“Safuu” – Oromo Moral Codes
August 26, 2012 (Ayyaantuu) — There are grass roots movements both in organized and non-organized forms to liberate Oromia from the occupation armies of the Abyssinian colonizers. These movements have transformed the Oromo cause over the course of the last forty years through a long protracted struggle.
Instilling Oromo moral values – “safuu” to regain our lost and weakened cultural heritages due to the heavy influence of the cultural domination of Abyssinians for more than 150 years will help us to regain our integrity and identity to its fullest. We are confronted with a severe moral crisis, an onslaught of materialism and lack of spiritual values. Instilling “Safuu” in our institutions is meant to revamp our moral and cultural codes without compromising your personal beliefs and religion. You can be a Christian, a Buddhist, a Muslim, a Waqefataa or a follower of Judaism or any other religion of your choice. Revamping Oromo moral codes doesn’t mean you have to abandon your current personal beliefs and religion.
Oromo moral codes are so complex in nature and our forefathers and mothers had “safuu” for nature- trees, rivers, mountains and hills, for humans – the elderly, the children, men and women, for their cattle and so on.
In the old good days, our forefathers and mothers had great respect for their forests and they never cut a single tree without any valid reason. They knew when and how to cut a tree. They had great respect for their waters –rivers, lakes and springs. They knew how to take care of nature and they used to live in harmony with it for millions of years.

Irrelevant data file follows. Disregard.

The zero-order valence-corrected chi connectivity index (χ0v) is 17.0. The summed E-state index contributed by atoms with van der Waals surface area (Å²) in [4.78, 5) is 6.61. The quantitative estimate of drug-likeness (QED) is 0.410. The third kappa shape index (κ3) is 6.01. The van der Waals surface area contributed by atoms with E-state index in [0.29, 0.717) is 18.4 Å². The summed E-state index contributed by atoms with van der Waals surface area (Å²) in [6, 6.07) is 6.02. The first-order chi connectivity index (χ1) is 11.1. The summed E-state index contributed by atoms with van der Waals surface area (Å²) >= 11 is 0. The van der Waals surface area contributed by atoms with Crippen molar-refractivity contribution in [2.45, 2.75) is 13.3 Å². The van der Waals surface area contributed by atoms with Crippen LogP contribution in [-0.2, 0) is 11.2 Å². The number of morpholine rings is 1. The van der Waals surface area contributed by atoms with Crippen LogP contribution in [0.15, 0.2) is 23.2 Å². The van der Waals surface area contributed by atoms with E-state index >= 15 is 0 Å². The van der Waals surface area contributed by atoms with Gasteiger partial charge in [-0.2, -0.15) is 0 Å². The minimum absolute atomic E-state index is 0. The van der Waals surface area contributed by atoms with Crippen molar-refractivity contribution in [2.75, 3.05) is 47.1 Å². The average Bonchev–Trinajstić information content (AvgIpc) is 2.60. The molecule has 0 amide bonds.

We had safuu for the living and the dead. For instance, when lightning strikes and kills a person or a cattle, Oromos say “Isaa Baga.” They don’t blame their God, the lightening, the universe or the cosmos for the death. They know that they cannot change the course and there is no one to blame. There is no need of regretting the loss too because they know that past is down the drain.
I was asked by many people how I felt the death of Mr. Meles Zenawi of Ethiopia. I said “Isaa baga!” like my grandparents and parents. I would have been glad if he were held accountable for the crimes he has committed against me, against our people, our forests, our rivers and waters.
To learn more about Oromummaa, the complex moral values in the Oromo Gada System of self rule, two energetic, passionate and prominent Oromo intellectuals, Professor Asafa Jalata and Professor Mohammad Hassan will come to Washington, D.C. to teach us about our cultural heritages, our moral codes, about conflict resolutions – Gumaa and Araaraa in the Gada System. They will join our influential and veteran politician and prolific writer, Obbo Ibsa Gutama, and a young intellectual and political activist, Habtamu Dhugo on September 1, 2012.
You are cordially invited to this historic event. Come up with reasonable and sensible questions. Make dialogues not confrontations. Resolve conflicts and never incite them. Show respect to these great leaders. If you disagree with their ideas, tell us your own without disrespecting or disowning them.
Kallacha W. Kune